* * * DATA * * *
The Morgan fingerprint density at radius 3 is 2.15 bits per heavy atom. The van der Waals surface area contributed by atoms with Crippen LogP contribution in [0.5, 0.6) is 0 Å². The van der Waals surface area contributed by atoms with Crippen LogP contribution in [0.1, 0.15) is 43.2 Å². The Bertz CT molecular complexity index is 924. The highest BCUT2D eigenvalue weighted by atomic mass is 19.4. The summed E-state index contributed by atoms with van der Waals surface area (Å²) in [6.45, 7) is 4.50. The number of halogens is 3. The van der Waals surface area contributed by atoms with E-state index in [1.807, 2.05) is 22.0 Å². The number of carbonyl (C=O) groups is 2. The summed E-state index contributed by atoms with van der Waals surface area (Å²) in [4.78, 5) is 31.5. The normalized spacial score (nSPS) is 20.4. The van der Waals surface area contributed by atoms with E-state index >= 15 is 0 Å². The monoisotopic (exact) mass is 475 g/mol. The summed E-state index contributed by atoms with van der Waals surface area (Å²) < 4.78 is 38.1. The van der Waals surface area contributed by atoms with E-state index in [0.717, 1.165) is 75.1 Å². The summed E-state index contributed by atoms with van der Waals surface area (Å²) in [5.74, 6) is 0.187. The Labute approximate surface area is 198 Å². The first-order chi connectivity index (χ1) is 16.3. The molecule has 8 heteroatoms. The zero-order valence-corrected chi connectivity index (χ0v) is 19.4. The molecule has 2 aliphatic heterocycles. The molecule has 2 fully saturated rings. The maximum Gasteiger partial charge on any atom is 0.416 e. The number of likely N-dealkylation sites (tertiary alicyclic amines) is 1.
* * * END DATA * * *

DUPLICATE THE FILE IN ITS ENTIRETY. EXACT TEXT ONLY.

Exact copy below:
The Morgan fingerprint density at radius 3 is 2.15 bits per heavy atom. The van der Waals surface area contributed by atoms with Crippen LogP contribution in [0.5, 0.6) is 0 Å². The van der Waals surface area contributed by atoms with Crippen LogP contribution in [0.1, 0.15) is 43.2 Å². The Bertz CT molecular complexity index is 924. The highest BCUT2D eigenvalue weighted by atomic mass is 19.4. The summed E-state index contributed by atoms with van der Waals surface area (Å²) in [6.45, 7) is 4.50. The number of halogens is 3. The van der Waals surface area contributed by atoms with E-state index in [1.807, 2.05) is 22.0 Å². The number of carbonyl (C=O) groups is 2. The summed E-state index contributed by atoms with van der Waals surface area (Å²) in [4.78, 5) is 31.5. The normalized spacial score (nSPS) is 20.4. The van der Waals surface area contributed by atoms with E-state index >= 15 is 0 Å². The monoisotopic (exact) mass is 475 g/mol. The summed E-state index contributed by atoms with van der Waals surface area (Å²) < 4.78 is 38.1. The van der Waals surface area contributed by atoms with E-state index in [0.717, 1.165) is 75.1 Å². The summed E-state index contributed by atoms with van der Waals surface area (Å²) in [5.74, 6) is 0.187. The Labute approximate surface area is 198 Å². The first-order chi connectivity index (χ1) is 16.3. The molecule has 8 heteroatoms. The zero-order valence-corrected chi connectivity index (χ0v) is 19.4. The molecule has 2 aliphatic heterocycles. The molecule has 2 fully saturated rings. The maximum Gasteiger partial charge on any atom is 0.416 e. The number of likely N-dealkylation sites (tertiary alicyclic amines) is 1.